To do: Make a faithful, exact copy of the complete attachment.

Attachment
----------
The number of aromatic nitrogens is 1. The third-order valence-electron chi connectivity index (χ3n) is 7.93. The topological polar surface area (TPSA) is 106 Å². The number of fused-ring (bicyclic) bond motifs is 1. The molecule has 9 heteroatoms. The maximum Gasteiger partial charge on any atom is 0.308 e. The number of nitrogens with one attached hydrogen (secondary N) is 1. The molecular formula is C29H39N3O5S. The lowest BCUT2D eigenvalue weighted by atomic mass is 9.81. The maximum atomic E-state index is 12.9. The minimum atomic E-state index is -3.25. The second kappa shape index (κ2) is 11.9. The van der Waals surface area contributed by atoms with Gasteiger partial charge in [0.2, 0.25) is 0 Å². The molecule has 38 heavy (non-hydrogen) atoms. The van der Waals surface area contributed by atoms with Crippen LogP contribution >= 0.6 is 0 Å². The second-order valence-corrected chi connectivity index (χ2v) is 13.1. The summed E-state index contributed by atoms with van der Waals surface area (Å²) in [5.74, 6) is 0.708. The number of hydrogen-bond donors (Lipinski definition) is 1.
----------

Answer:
The number of aromatic nitrogens is 1. The third-order valence-electron chi connectivity index (χ3n) is 7.93. The topological polar surface area (TPSA) is 106 Å². The number of fused-ring (bicyclic) bond motifs is 1. The molecule has 9 heteroatoms. The maximum Gasteiger partial charge on any atom is 0.308 e. The number of nitrogens with one attached hydrogen (secondary N) is 1. The molecular formula is C29H39N3O5S. The lowest BCUT2D eigenvalue weighted by atomic mass is 9.81. The maximum atomic E-state index is 12.9. The minimum atomic E-state index is -3.25. The second kappa shape index (κ2) is 11.9. The van der Waals surface area contributed by atoms with Gasteiger partial charge in [0.2, 0.25) is 0 Å². The molecule has 38 heavy (non-hydrogen) atoms. The van der Waals surface area contributed by atoms with Crippen LogP contribution >= 0.6 is 0 Å². The second-order valence-corrected chi connectivity index (χ2v) is 13.1. The summed E-state index contributed by atoms with van der Waals surface area (Å²) in [5.74, 6) is 0.708. The number of hydrogen-bond donors (Lipinski definition) is 1.